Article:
Combining these three sets yielded a high confidence list of 217 ASD susceptibility genes (Sup Table 3). Note that some of these genes were simultaneously present in several sets. (Fig. 1).

Fig. 1
figure 1

Venn diagram of the gene list stratified in three categories: syndromic genes, genes with an excess of de novo PTVs, genes intersected by a burden of rare CNVs.

Besides this main panel and despite the fact that the interpretation was more problematic, we also examined rare missense variants in genes carrying a burden of de novo and transmitted mutations identified by TADA analyses4,11 as well as in genes recently reported as carrying an excess of de novo missense mutations in ASD and developmental disorders (DD)1,12. This analysis was conducted on 89 genes (61 already included in the main list and 28 additional genes). For this analysis, only de novo missense variants predicted as damaging by three in silico prediction tools were considered.

Finally, for patients with ID or additional sensory impairment, we examined all OMIM referenced genes.

While CNV detection was performed on all genes of the main list, variant interpretation depended on the gene subsets. We retained all previously associated CNVs (i.e. duplications or deletions) within the set of large recurrent CNVs associated with various DDs including ASD13. In contrast, we used a conservative approach to interpret the remaining CNVs, and only retained rare deletions targeting Loss of Function (LoF) intolerant genes as probable ASD susceptibility variants.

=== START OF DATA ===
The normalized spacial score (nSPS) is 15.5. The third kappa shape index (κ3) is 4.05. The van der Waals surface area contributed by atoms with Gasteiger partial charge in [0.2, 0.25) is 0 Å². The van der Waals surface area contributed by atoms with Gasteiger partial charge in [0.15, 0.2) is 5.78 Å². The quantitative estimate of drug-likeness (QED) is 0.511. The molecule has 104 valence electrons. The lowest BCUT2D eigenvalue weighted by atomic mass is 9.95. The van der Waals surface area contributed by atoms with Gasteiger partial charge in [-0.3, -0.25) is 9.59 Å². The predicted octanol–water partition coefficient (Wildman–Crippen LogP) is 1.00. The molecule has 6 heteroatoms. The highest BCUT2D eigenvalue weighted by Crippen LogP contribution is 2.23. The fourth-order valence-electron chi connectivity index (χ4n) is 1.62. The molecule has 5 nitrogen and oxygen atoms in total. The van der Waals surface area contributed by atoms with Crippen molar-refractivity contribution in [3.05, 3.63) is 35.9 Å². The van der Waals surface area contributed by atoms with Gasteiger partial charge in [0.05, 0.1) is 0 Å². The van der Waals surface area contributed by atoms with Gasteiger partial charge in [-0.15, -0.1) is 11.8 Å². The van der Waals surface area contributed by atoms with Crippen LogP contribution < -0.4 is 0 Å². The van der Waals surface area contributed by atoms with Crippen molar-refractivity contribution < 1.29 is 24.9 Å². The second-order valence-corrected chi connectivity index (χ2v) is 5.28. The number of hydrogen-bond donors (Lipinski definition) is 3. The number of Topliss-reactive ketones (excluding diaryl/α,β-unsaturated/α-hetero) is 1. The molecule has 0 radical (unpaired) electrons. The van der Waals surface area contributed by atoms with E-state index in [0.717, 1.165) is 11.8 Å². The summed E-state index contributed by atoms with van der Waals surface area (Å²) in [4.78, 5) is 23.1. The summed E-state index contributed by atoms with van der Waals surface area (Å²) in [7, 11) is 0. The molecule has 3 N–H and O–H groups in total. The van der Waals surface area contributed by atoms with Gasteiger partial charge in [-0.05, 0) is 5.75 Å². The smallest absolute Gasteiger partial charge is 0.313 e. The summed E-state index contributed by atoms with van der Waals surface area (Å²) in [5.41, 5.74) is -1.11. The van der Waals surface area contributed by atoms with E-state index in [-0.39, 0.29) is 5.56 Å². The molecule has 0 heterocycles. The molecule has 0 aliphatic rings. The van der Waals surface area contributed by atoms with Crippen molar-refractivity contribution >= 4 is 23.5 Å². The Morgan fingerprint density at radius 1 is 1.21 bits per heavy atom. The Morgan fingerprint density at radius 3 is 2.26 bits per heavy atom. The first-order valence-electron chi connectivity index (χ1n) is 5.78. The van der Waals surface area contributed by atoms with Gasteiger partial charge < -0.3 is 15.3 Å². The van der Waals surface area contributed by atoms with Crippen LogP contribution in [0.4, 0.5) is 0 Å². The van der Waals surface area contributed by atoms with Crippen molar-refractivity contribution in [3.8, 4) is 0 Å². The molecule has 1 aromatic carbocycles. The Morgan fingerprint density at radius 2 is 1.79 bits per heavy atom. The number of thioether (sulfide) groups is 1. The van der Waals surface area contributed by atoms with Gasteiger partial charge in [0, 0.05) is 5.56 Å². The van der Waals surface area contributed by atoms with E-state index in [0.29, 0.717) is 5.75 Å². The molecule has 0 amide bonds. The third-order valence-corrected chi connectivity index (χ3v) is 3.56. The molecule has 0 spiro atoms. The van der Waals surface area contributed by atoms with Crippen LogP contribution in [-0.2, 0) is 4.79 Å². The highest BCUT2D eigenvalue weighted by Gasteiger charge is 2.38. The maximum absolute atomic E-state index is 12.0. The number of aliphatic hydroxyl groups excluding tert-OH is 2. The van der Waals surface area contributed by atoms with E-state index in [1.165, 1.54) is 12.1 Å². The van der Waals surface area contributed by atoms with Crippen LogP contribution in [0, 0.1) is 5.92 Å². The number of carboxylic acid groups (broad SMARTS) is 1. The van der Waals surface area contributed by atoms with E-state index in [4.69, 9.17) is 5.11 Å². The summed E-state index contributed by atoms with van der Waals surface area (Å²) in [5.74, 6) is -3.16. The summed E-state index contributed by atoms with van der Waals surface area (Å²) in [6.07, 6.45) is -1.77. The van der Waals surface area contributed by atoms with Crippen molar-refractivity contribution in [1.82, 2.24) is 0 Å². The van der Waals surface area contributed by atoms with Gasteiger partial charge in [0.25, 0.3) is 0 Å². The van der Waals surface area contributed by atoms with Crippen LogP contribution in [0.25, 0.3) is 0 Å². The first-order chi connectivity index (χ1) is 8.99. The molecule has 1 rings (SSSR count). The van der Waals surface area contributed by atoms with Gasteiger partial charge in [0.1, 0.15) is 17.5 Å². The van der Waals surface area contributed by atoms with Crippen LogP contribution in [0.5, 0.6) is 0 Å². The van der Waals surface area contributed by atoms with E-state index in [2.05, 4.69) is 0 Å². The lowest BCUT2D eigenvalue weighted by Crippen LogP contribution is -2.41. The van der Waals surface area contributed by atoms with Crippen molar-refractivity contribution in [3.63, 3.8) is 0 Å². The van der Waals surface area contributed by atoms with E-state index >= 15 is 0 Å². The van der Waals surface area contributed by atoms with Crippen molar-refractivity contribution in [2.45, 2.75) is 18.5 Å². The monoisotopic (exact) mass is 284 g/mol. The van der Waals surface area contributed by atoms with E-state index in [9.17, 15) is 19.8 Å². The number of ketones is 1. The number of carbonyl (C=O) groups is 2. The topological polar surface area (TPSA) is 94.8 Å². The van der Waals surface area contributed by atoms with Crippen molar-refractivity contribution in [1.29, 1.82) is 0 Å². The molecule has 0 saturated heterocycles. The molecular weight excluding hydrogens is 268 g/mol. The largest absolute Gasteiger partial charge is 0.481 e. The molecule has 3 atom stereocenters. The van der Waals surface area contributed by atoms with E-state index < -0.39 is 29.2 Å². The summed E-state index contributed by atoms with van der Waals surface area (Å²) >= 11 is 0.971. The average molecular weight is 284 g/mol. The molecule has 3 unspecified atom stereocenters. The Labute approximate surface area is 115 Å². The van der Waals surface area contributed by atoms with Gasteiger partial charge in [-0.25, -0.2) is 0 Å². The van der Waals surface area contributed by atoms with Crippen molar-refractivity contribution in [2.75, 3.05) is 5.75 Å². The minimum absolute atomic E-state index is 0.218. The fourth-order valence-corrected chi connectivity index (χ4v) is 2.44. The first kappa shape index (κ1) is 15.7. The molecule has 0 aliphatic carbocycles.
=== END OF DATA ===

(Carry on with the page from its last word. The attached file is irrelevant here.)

Among the 253 ASD probands (81.4% males), 68 were categorized in the ASD+ID subgroup while 90 were classified as having Asperger syndrome. The average age at inclusion was 8.5 ± 5.6 years (range 3–41). Positive family history (among first, second or third-degree relatives) for ASD, DD or ID was reported for 27.7% of probands. Demographic and phenotypic characteristics of the sample are displayed in Table 1.

Table 1 Demographic and phenotypic characteristics of the sample.

As shown in Table 2, ASD-contributing CNVs were present in 18/253 cases (7.1%, 95% CI: [4.3–11%]) while ASD-contributing nucleotide variants (Table 3) were detected in 32/253 subjects (12.6%, 95% CI: [8.8–17.4%]), yielding to a global detection rate of 50/253 (19.7%, 95% CI: [15–25.2%]). Of note, no patient carried multiple susceptibility variants. A slightly higher detection rate (29.8%, 95% CI: [17.3–44.9%]) was found in females. When the sample was split into three clinical subgroups, the rate of CNVs and nucleotide susceptibility-variants was particularly high in the ASD+ID subgroup (30.1%, 95% CI: [20.2–43.2%]) (Table 4). In the whole sample, two CNVs (NRXN1 E1–3 del and 15q11 BP 1–2 del) were recurrent and four genes were found to carry nucleotide variants more than once: CHD8, SHANK3, NRXN1, and KMT2A. Regarding nucleotide susceptibility variants, the contribution of the set of genes previously shown as enriched in de novo PTVs in large ASD cohorts should be highlighted. Ten genes carrying ASD-susceptibility variants belonged to this category vs seven syndromic genes and nine genes belonging simultaneously to the two categories. Overall, the high frequency of de novo events is noteworthy: we identified 21/28 de novo nucleotide variants and 6/14 de novo CNVs among 42 patients from whom parental DNA was available. Regarding the mode of inheritance of ASD contributing variants, no autosomal recessive inheritance was encountered in this mainly outbred population.